Privacy Plan

Chapter 1: Outlining Canada’s privacy deficit




In this section of our report, we examine in detail some of the legislation, agencies, and technologies that have led to our current lack of legal protection against large-scale breaches of privacy and online spying.

Canada’s privacy deficit has widened alarmingly in recent years — largely as a result of the current government’s overt legislative initiatives and covert authorization of mass surveillance activities.

These overt and covert actions have exploited the fact that fast-paced technological growth has outstripped the ability of our privacy laws to keep up. The Internet, one of humanity’s greatest inventions, now risks becoming a dangerous tool of mass surveillance.

Our privacy laws are designed for another age. We have strong safeguards to prevent the government from opening letters sent by mail. However, the situation online is much different: governments have gained the ability to keep track of where, when and to whom digital messages are sent. If we expect privacy over our pen-and-paper postage system, why should our online communications be any different?

After all, if the government proposed building a system to keep track of the who, where, and when of our postal correspondence, Canadians would be outraged.

Yet we know from multiple reports that Canada’s electronic eavesdropping agency, the Communications Security Establishment (CSE), along with its ‘Five Eyes’ partners (the U.S., U.K., Australian, and New Zealand surveillance agencies) is spying on private online activity on a massive scale.

It is clear that when it comes to Canada’s privacy deficit, many troubling factors are at play. Over the past decade, the government has greatly expanded the funding25 and powers of spy agencies such as CSE, and its partner agency, the Canadian Security Intelligence Service (CSIS).

At the same time, the government has introduced a series of legislative initiatives that dramatically expanded the power of the state to spy on its citizens, while doing nothing to update our privacy protections.

Meanwhile, public officials have left citizens largely in the dark when it comes to their government’s spying capacity. Much of what we know about the CSE’s activities comes not from the work of our resource-starved official watchdogs, but instead from whistleblowers like Edward Snowden.

Despite being excluded from high-level decisions impacting their privacy, members of the public are now beginning to demand answers about how much their right to privacy is being compromised and why.

Internet Voice: “The pendulum has swung WAY too far in the direction of limiting our privacy. Standards need to be adjusted to make privacy the default and transparency must be mandatory.” - Katherine M.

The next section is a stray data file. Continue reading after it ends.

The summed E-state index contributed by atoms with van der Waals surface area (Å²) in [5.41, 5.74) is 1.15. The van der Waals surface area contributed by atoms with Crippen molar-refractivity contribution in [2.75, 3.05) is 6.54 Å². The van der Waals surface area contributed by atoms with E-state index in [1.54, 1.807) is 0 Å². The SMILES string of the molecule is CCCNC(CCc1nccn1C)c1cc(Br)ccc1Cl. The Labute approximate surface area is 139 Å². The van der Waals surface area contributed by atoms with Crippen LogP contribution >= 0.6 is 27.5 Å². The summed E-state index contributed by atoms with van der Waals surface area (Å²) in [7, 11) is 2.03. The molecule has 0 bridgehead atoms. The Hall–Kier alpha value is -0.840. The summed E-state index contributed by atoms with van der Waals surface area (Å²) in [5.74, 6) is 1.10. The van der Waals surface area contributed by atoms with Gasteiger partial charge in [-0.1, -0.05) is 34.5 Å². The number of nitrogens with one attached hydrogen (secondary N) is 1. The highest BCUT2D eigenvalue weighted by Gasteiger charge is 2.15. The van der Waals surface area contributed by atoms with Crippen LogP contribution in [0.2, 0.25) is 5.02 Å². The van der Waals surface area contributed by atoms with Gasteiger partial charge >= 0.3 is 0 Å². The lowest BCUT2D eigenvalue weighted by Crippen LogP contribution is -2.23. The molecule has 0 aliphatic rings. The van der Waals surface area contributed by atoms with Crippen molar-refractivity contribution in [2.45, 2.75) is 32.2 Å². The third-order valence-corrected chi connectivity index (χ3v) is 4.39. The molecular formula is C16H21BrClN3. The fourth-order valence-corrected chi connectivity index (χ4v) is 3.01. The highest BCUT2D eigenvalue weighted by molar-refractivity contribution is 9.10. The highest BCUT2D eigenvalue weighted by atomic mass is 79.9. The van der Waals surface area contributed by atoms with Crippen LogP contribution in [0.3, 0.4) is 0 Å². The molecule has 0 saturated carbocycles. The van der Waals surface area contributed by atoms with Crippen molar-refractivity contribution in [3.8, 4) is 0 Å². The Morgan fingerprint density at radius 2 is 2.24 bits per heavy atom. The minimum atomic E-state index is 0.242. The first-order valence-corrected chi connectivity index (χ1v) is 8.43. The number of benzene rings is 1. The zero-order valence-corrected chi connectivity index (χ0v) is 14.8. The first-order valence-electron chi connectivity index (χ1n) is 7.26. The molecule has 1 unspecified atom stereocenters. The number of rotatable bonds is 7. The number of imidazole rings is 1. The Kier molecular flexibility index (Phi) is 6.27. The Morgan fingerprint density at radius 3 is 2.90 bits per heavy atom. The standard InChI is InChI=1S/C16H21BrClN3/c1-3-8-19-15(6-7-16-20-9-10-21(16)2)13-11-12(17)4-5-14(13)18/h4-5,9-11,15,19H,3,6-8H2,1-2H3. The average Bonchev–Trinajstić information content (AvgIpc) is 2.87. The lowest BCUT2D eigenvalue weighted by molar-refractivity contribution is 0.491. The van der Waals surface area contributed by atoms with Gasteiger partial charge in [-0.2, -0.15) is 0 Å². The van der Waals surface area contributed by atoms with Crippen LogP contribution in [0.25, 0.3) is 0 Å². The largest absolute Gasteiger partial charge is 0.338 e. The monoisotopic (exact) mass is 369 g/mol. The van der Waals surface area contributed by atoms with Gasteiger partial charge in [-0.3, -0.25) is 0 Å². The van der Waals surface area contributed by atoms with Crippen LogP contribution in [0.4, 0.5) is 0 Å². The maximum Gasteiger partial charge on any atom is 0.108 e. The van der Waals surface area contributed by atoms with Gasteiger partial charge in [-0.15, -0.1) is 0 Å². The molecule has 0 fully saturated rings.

The time has come for Canadians to examine the accountability and functionality of their state surveillance apparatus. Canadians need to ask searching questions: How is our government undermining our right to privacy without our consent? How specifically will legislation like Bills C-51 and C-13 undermine our digital privacy? What impacts will our loss of privacy have on democratic participation? How will the loss of privacy rights impact our daily lives?

Internet Voice:  “It is a threat to autonomy, trespass to the mind. Your most basic human right is your right to be yourself.” - Sal R., high school student

Given that we know government surveillance capabilities are expanding rapidly, it is imperative that Canadians engage in an open, informed, democratic discussion surrounding their right to privacy in a digital age. Clearly, privacy rights are already under siege. Sadly, the current government’s culture of secrecy acts as a serious impediment to ensuring surveillance issues get the rigorous debate they deserve.

The following three case studies will examine some of the core dynamics at play when it comes to contemporary threats to online privacy in Canada. We will take a detailed look at Bill C-51, the government’s new so-called “Anti-Terrorism Act”. We will outline what’s known about how the CSE is undermining the privacy of Canadians and people around the world. Finally, we will review how Bills C-13 and S-4 have weakened key privacy safeguards.

We believe these case studies make clear that there is an urgent need for sustained, systematic action to address our privacy deficit before it’s too late.


[25] The Globe and Mail: Spy agency’s budget hit $460 million after ‘steady path’ of growth. Source: